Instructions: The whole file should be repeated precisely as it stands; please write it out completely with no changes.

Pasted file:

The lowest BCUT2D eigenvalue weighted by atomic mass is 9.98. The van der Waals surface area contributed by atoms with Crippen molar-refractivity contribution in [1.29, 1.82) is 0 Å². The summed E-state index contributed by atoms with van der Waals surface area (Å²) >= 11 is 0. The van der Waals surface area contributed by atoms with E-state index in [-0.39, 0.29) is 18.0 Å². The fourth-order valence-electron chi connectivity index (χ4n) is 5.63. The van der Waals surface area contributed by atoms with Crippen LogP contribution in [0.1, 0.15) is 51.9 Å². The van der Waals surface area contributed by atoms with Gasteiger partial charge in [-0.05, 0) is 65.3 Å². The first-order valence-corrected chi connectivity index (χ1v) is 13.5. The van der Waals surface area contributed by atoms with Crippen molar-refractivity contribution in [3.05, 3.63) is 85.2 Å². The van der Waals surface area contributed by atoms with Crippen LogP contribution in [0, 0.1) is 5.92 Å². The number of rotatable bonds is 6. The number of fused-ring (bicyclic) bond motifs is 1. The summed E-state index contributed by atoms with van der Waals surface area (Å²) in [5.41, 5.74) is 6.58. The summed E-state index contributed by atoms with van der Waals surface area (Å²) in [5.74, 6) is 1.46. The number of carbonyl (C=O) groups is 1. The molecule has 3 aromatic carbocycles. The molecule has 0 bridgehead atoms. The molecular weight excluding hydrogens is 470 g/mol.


The lowest BCUT2D eigenvalue weighted by atomic mass is 9.98. The van der Waals surface area contributed by atoms with Crippen molar-refractivity contribution in [1.29, 1.82) is 0 Å². The summed E-state index contributed by atoms with van der Waals surface area (Å²) >= 11 is 0. The van der Waals surface area contributed by atoms with E-state index in [-0.39, 0.29) is 18.0 Å². The fourth-order valence-electron chi connectivity index (χ4n) is 5.63. The van der Waals surface area contributed by atoms with Crippen LogP contribution in [0.1, 0.15) is 51.9 Å². The van der Waals surface area contributed by atoms with Gasteiger partial charge in [-0.05, 0) is 65.3 Å². The first-order valence-corrected chi connectivity index (χ1v) is 13.5. The van der Waals surface area contributed by atoms with Crippen molar-refractivity contribution in [3.05, 3.63) is 85.2 Å². The van der Waals surface area contributed by atoms with Crippen LogP contribution in [0, 0.1) is 5.92 Å². The number of rotatable bonds is 6. The number of fused-ring (bicyclic) bond motifs is 1. The summed E-state index contributed by atoms with van der Waals surface area (Å²) in [5.41, 5.74) is 6.58. The summed E-state index contributed by atoms with van der Waals surface area (Å²) in [5.74, 6) is 1.46. The number of carbonyl (C=O) groups is 1. The molecule has 3 aromatic carbocycles. The molecule has 0 bridgehead atoms. The molecular weight excluding hydrogens is 470 g/mol.